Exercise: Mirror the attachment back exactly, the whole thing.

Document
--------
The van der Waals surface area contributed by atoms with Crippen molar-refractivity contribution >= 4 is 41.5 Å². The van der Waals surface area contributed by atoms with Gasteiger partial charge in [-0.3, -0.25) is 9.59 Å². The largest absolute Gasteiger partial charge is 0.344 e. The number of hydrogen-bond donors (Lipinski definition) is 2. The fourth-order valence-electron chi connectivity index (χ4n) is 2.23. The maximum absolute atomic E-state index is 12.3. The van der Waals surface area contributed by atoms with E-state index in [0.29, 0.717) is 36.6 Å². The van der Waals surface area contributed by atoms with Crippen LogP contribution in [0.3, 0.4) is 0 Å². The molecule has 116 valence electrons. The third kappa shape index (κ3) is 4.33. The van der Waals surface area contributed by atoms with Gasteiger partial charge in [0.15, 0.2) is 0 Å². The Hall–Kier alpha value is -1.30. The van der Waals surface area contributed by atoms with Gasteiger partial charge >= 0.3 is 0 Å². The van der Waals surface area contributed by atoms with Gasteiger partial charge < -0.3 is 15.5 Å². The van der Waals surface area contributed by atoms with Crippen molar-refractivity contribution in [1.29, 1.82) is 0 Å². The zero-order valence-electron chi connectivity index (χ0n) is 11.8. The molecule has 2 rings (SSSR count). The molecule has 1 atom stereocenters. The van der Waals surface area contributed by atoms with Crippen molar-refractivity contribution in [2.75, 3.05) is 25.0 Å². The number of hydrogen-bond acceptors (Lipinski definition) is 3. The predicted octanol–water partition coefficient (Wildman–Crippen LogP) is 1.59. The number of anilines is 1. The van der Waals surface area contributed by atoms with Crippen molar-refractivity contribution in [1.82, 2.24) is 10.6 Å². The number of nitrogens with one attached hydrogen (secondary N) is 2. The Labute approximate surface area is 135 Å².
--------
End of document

The van der Waals surface area contributed by atoms with Crippen molar-refractivity contribution >= 4 is 41.5 Å². The van der Waals surface area contributed by atoms with Gasteiger partial charge in [-0.3, -0.25) is 9.59 Å². The largest absolute Gasteiger partial charge is 0.344 e. The number of hydrogen-bond donors (Lipinski definition) is 2. The fourth-order valence-electron chi connectivity index (χ4n) is 2.23. The maximum absolute atomic E-state index is 12.3. The van der Waals surface area contributed by atoms with E-state index in [0.29, 0.717) is 36.6 Å². The van der Waals surface area contributed by atoms with Crippen LogP contribution in [0.3, 0.4) is 0 Å². The molecule has 116 valence electrons. The third kappa shape index (κ3) is 4.33. The van der Waals surface area contributed by atoms with Gasteiger partial charge in [0.15, 0.2) is 0 Å². The Hall–Kier alpha value is -1.30. The van der Waals surface area contributed by atoms with Gasteiger partial charge >= 0.3 is 0 Å². The van der Waals surface area contributed by atoms with Gasteiger partial charge < -0.3 is 15.5 Å². The van der Waals surface area contributed by atoms with Crippen molar-refractivity contribution in [1.29, 1.82) is 0 Å². The zero-order valence-electron chi connectivity index (χ0n) is 11.8. The molecule has 2 rings (SSSR count). The molecule has 1 atom stereocenters. The van der Waals surface area contributed by atoms with Crippen molar-refractivity contribution in [2.75, 3.05) is 25.0 Å². The number of hydrogen-bond acceptors (Lipinski definition) is 3. The predicted octanol–water partition coefficient (Wildman–Crippen LogP) is 1.59. The number of anilines is 1. The van der Waals surface area contributed by atoms with Crippen molar-refractivity contribution in [1.82, 2.24) is 10.6 Å². The number of nitrogens with one attached hydrogen (secondary N) is 2. The Labute approximate surface area is 135 Å².